Editor’s note: Hajime Takeda is a speaker for ODSC East this May 9th-11th. Be sure to check out his talk, “Media Mix Modeling: How to Measure the Effectiveness of Advertising in Python,” there!
Advertising is a crucial aspect of marketing strategies, and businesses often grapple with determining the effectiveness of their marketing channels. Due to lifestyle changes caused by COVID-19, the diversification of digital media, and the increase in digital advertising costs caused by privacy regulations, companies are facing new challenges in marketing spending. This is where media mix modeling (MMM) comes to the rescue, helping businesses understand and optimize the impact of different media channels on sales.
In this blog, I will provide a quick overview of media mix modeling and how you can get started with it.
What is Media Mix Modeling (MMM)?
MMM is a statistical approach that quantifies the impact of various marketing inputs on sales. Its primary goals are to understand and measure the return on investment (ROI), simulate the impact of changes in spending, and optimize media budgets to maximize sales.
Key Challenges in Media Spending Optimization:
You might wonder why it is so difficult to measure ROI. Or “Why not just check ROI on the report issued by each media? These are good questions, but the reality is a little more complicated.
1. Multiple media touchpoints.
Let’s assume a customer saw a product on TV and Instagram, clicked on a paid search ad, and then made a purchase. In this case, 3 touchpoints contributed to the conversion. And all three media should get credits for this conversion.
2. Data tracking limitation
Offline media channel influence such as TV, Out-of-home ads is hard to track. What is worse, even in the digital world, privacy regulations such as GDPR and Apple’s IDFA deprecation have been impacting tracking accuracy.
3. Randomized experiments
The gold standard for answering a causal question is to perform randomized experiments, also known as a lift test. However, halting or restricting the volume of advertisements solely for experimental purposes is impractical, because this could lead to lost opportunities.
What data is needed?
The image below is a quick preview of the input data for the media mix modeling model.
To begin with media mix modeling, you need to collect time-series data, including sales, media spending data, non-media marketing data, and external factors. Typically, two to three years of weekly-level data is required for accurate modeling.
Linear regression is a simple first step – A quick and easy method, but it does not account for key marketing principles: “Adstock” and “Saturation”.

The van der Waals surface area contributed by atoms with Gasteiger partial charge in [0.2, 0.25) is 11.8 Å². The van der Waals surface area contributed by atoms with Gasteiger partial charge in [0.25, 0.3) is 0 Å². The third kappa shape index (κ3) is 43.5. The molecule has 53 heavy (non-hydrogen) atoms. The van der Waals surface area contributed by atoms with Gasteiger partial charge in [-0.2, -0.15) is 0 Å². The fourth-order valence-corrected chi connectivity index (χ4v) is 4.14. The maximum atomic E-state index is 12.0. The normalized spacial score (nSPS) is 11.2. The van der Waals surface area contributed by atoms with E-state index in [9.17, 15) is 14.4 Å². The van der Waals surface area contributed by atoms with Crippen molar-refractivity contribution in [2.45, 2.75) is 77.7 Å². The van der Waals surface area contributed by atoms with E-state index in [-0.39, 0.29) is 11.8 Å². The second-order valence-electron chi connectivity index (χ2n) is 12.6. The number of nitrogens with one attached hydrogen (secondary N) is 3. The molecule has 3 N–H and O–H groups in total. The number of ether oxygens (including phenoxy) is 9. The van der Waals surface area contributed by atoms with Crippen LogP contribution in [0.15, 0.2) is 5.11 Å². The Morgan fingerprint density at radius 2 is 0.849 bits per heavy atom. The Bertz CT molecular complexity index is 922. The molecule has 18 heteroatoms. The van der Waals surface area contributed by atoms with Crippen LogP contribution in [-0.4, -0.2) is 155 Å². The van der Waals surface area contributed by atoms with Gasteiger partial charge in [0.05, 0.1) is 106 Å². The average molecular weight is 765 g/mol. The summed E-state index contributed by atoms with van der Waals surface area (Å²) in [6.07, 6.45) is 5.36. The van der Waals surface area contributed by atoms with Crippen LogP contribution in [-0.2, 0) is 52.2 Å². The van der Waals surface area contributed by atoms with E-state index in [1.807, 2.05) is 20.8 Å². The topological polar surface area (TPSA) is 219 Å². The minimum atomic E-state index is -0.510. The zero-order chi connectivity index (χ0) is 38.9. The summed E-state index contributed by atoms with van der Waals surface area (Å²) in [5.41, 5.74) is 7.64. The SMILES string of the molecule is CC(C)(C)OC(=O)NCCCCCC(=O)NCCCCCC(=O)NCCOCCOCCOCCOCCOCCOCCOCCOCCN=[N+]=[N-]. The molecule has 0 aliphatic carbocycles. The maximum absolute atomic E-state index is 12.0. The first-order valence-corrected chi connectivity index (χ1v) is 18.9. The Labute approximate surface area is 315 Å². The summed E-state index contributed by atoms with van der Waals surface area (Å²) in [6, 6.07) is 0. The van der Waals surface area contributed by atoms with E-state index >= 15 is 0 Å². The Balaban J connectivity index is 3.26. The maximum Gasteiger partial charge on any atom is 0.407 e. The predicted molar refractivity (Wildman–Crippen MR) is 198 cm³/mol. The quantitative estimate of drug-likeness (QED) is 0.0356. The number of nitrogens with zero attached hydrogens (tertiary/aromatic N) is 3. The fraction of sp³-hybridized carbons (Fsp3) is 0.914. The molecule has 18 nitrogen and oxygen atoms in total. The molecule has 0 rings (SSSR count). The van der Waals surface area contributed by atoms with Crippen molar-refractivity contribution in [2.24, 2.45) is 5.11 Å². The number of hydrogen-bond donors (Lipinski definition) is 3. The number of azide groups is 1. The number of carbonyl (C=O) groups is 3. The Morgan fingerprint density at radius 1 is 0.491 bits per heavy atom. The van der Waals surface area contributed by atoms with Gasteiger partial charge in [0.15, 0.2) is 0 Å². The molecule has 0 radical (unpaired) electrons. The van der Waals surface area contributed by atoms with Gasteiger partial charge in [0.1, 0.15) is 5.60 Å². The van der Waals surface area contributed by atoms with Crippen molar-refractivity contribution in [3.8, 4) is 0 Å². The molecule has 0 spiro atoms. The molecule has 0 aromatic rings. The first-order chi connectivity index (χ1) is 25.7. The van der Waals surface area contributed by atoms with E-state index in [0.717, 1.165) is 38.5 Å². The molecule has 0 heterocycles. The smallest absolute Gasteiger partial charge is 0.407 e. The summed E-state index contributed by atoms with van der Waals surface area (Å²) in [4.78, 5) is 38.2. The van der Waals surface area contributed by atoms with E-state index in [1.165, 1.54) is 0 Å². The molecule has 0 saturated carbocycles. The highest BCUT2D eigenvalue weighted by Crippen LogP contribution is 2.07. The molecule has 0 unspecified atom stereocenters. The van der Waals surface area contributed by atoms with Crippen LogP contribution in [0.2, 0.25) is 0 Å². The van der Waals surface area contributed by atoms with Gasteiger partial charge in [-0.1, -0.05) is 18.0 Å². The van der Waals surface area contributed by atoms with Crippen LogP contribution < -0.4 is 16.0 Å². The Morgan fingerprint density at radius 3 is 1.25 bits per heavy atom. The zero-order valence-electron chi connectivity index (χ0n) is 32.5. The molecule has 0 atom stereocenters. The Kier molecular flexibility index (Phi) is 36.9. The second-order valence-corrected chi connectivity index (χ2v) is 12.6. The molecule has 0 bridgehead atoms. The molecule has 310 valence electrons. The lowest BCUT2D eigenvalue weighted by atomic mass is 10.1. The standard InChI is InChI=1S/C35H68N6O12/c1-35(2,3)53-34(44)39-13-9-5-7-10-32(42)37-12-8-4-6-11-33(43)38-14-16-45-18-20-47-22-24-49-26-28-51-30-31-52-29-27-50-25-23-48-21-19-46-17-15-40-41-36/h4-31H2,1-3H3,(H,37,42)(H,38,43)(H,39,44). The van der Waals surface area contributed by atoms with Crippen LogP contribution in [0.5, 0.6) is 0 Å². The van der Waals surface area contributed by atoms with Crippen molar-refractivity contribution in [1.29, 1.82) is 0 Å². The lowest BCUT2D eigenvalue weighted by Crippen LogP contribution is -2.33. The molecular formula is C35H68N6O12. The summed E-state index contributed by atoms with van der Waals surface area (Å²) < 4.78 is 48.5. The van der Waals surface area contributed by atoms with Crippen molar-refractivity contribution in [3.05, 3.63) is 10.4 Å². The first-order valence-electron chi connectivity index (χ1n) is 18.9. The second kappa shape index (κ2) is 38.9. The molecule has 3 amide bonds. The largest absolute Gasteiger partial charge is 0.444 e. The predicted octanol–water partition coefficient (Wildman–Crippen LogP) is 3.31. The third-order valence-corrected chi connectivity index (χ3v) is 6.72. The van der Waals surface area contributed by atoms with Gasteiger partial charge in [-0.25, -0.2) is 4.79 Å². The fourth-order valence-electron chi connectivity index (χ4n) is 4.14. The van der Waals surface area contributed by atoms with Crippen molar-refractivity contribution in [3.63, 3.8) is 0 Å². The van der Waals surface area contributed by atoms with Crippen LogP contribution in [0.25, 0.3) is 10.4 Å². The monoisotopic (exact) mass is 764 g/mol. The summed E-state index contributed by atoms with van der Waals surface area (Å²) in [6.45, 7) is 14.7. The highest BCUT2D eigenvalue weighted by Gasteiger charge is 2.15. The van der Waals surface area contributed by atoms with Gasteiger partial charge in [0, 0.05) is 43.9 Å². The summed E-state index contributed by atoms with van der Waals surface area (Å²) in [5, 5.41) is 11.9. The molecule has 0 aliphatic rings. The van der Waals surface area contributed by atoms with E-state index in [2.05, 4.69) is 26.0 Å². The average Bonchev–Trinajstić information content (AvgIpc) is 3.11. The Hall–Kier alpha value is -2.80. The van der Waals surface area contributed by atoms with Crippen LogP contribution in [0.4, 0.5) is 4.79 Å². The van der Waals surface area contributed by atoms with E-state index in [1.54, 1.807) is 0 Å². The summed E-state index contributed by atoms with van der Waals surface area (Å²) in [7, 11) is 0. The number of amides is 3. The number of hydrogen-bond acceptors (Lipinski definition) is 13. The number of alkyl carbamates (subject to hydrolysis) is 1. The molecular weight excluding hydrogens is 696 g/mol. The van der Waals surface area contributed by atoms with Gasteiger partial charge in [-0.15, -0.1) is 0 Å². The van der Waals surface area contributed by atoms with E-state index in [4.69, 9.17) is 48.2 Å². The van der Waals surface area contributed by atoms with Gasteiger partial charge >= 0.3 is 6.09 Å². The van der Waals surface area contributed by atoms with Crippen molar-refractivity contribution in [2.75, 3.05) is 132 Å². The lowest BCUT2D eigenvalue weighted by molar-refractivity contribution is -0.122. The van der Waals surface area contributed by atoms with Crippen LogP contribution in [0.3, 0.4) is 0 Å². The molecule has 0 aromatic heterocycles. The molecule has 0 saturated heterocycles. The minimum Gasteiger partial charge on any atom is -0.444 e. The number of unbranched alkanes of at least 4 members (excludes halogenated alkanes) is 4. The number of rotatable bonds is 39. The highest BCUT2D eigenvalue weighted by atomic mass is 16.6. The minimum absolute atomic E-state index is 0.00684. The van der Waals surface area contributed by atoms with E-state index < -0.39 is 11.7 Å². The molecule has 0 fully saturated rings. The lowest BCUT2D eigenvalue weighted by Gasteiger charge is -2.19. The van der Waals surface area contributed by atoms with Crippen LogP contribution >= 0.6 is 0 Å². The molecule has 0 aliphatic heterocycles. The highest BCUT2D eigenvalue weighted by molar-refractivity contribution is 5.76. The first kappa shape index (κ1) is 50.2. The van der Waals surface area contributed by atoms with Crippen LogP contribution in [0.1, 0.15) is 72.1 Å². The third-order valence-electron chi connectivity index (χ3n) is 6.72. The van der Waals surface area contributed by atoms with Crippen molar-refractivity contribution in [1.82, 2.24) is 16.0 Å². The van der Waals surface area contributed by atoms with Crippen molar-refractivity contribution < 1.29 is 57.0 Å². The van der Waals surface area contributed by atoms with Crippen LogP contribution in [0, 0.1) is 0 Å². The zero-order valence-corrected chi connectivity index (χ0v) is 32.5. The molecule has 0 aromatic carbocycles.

Adstock refers to the phenomenon where the advertising effect on sales may not be immediate, as it can lag behind the initial exposure and extend for several weeks. This is primarily because consumers generally remember ads for an extended period of time. Imagine a soft drink company launches a new advertising campaign for one of its products. The first time the customers see the ad, they might not immediately go out and buy the soft drink. However, as they continue to see the ad repeatedly over time, the message starts to accumulate in their minds.
Another key concept when modeling is saturation. The more money you spend on one media channel advertisement, the less effective it is. For example, let’s say you invested $10K in YouTube ads, and as a result, you were able to reach 1 million people. Now, if you were to increase your ad budget by ten times, how many people do you think you could reach? 10 million people? That is probably not correct, and it would likely be less than 10 million. This demonstrates what saturation is.
Google researchers Jin et al. proposed a Bayesian method that integrates these principles.
Useful MMM Libraries:
Here, let me introduce two great OSS libraries that will help you to try MMM: LightweightMMM, a Python-based library developed mainly by Google developers, and Robyn, an R-based library developed by Meta. Both solutions account for adstock and saturation functions.
LightweitMMM uses Numpyro and JAX for Probabilistic Programming, which makes the modeling process much faster. While Robyn makes use of Meta’s AI library ecosystem. Nevergrad is used for hyperparameter optimization, and Prophet is adopted for handling time series data.
The image below is an example of LightweightMMM’s output. Sales are attributed to baseline sales and the individual impact of each media channel.
MMM is a powerful tool for quantifying the impact of marketing channels on sales.
Starting with LightweightMMM or Robyn is a good first step. If you are interested in learning more, attend my upcoming talk at ODSC East 2023 or connect with me on LinkedIn! I will offer in-depth information on data collection, modeling approaches, demonstrations, result interpretation, and useful practical tips.
About the author/ODSC East 2023 speaker:
Hajime is a data professional with five years of expertise in marketing, retail, and eCommerce, working across Japan and the United States. As a Data Analyst at Procter and Gamble and MIKI HOUSE Americas, Hajime has led data-driven strategy formulation and implemented technology initiatives such as e-commerce expansion, advertising optimization, and the identification of growth opportunities. As an organizer of PyData NYC, Hajime is dedicated to fostering a vibrant community centered around the exchange of knowledge on open-source technologies in New York.